- The Ginzei HaMelech writes that Achashverosh did not ask for advice because he was never sure if Vashti’s refusal to obey him stemmed from her feeling disrespected by his use of chamberlains to retrieve her (Esther 1:10). This contrasts with our verse in which Achashverosh heard Haman directly.
- Ironically, in yet another example of mida kineged mida (“measure for measure”), Haman was the one (Esther 1:19) who gave the king authority to kill without consultation.
- In the previous event in which Haman asked advice from his loved ones (Esther 5:10), Zeresh spoke first.
- The Dena Pishra points out that here, Haman’s advisers speak first because Haman held Zeresh responsible for what he now considered bad advice.
- According to the Sfas Emes, that verse called them “loved ones” and this verse calls them “advisers” because these were fair-weather friends, jumping on Haman’s bandwagon in the height of his rise to power, but are just advisers during his fall. He quotes the Mishna (Avos 5:6) that a love that is attached to a reason, once that reason goes away, that love disappears.
- The Maharal notes that Haman’s male friends, like any good friend, were required for critical statements. The type pf woman Haman would marry is supposed to be his equal, not pointing out his flaws. The Maharal quotes a seeming contradiction between one Talmudic statement (Bava Metzia 59a) that says listening to one’s wife’s advice can lead a man to gehinom, or Hell, and another Talmudic statement (Ibid.) that advises a man with a short wife to bend to hear her advice. The Talmud explains that taking a wife’s advice in religious matters leads a man to gehinom, whereas taking her advice in worldly matters is worth bending for. The Maharal explains that, although there are exceptions, women then did not typically study Talmudic discourse, so taking their advice in that abstract, logical area would be foolish. A man should listen to his wife about the practical, worldly, real-life matters.
- In the previous circumstance in which Haman asked his family and friends for advice (Esther 5:10), he had to summon them. According to Ibn Ezra, Haman did not need to call for them now because, after having recommended hanging Mordechai and going to Achashverosh, they stayed around to see the results of their advice.
- The M’nos HaLevi suggests that they had left, but returned to comfort Haman upon death of his daughter and the other terrible events of the day. He also writes that Haman only told Zeresh, but word spread.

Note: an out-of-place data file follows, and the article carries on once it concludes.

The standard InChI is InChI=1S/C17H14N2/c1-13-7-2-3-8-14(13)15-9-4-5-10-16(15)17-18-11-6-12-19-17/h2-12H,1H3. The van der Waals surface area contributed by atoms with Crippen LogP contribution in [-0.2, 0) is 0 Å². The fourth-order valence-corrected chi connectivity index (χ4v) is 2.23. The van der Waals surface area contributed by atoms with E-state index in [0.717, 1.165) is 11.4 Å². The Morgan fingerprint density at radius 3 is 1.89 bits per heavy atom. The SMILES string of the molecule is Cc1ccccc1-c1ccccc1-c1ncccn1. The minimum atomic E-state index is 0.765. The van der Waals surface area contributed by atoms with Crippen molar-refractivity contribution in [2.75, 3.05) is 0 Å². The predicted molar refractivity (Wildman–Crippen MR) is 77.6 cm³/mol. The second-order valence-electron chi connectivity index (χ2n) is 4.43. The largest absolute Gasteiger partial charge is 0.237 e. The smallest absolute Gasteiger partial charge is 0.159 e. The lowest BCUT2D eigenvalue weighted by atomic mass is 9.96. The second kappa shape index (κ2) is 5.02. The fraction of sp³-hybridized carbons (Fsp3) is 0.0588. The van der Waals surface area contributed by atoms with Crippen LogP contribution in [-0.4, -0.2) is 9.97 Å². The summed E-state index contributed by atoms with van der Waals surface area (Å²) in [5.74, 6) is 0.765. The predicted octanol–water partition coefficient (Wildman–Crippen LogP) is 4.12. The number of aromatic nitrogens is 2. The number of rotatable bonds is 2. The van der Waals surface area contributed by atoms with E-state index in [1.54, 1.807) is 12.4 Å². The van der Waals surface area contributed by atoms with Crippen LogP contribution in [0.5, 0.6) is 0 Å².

ג וַיֹּאמֶר הַמֶּלֶךְ מַה–נַּעֲשָׂה יְקָר וּגְדוּלָּה לְמָרְדֳּכַי עַל–זֶה וַיֹּאמְרוּ נַעֲרֵי הַמֶּלֶךְ מְשָׁרְתָיו לֹא–נַעֲשָׂה עִמּוֹ דָּבָר
3. And the king said, “What did I do of honor and greatness to Mordechai on this?” And the king’s youths from his officers said, “You did not do to him a thing.”
According to the Alshich, Achashverosh asks regarding both honor and greatness because Mordechai deserved both; honor to show the public that Mordechai saved the king which would potentially convince the Achashverosh’s people to save him as well, and superiority over the king’s other advisers in order to get good advice from him in the future.
- The Malbim says that Haman mentions both invitations because he thought, in his vanity, that Esther wanted him there to help convince Achashverosh to agree to whatever it was Esther intended by having the parties, in the first place.
- According to Rav Dovid Feinstein, considering Haman’s original need for advice, he is deeply aware of that fact that the advice that is best for him depends on his standing on the social ladder.
- Megillas Sesarim writes that Haman believed that Esther really wanted him at the party, and only invited Achashverosh to avoid suspicion.
R’ Dovid Feinstein writes that Haman asked advice of these people who like him because he trusted them, even if they were not the wisest.
- Megillas Sesarim writes that Haman is seeking advice from his family regarding Esther. He wants to know if his decree will be at risk if he kills Mordechai.